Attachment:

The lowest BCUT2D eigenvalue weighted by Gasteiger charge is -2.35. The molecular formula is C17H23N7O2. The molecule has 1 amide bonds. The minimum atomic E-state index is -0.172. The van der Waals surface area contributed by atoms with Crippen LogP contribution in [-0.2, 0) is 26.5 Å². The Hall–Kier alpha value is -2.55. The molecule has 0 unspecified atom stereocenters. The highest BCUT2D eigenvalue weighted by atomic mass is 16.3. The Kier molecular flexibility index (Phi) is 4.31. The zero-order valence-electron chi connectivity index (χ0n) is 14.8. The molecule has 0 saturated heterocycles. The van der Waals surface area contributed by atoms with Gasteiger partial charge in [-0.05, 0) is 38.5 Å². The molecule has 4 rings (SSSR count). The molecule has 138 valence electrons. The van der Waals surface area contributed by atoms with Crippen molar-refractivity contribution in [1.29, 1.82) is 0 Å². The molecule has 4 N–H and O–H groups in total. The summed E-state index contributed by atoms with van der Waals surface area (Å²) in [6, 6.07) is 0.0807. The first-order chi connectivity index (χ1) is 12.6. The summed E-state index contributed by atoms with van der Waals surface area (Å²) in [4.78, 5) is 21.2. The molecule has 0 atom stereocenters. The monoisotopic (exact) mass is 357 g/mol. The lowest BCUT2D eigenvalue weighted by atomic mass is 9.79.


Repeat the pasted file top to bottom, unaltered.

The lowest BCUT2D eigenvalue weighted by Gasteiger charge is -2.35. The molecular formula is C17H23N7O2. The molecule has 1 amide bonds. The minimum atomic E-state index is -0.172. The van der Waals surface area contributed by atoms with Crippen LogP contribution in [-0.2, 0) is 26.5 Å². The Hall–Kier alpha value is -2.55. The molecule has 0 unspecified atom stereocenters. The highest BCUT2D eigenvalue weighted by atomic mass is 16.3. The Kier molecular flexibility index (Phi) is 4.31. The zero-order valence-electron chi connectivity index (χ0n) is 14.8. The molecule has 0 saturated heterocycles. The van der Waals surface area contributed by atoms with Gasteiger partial charge in [-0.05, 0) is 38.5 Å². The molecule has 4 rings (SSSR count). The molecule has 138 valence electrons. The van der Waals surface area contributed by atoms with Crippen molar-refractivity contribution in [1.29, 1.82) is 0 Å². The molecule has 4 N–H and O–H groups in total. The summed E-state index contributed by atoms with van der Waals surface area (Å²) in [6, 6.07) is 0.0807. The first-order chi connectivity index (χ1) is 12.6. The summed E-state index contributed by atoms with van der Waals surface area (Å²) in [4.78, 5) is 21.2. The molecule has 0 atom stereocenters. The monoisotopic (exact) mass is 357 g/mol. The lowest BCUT2D eigenvalue weighted by atomic mass is 9.79.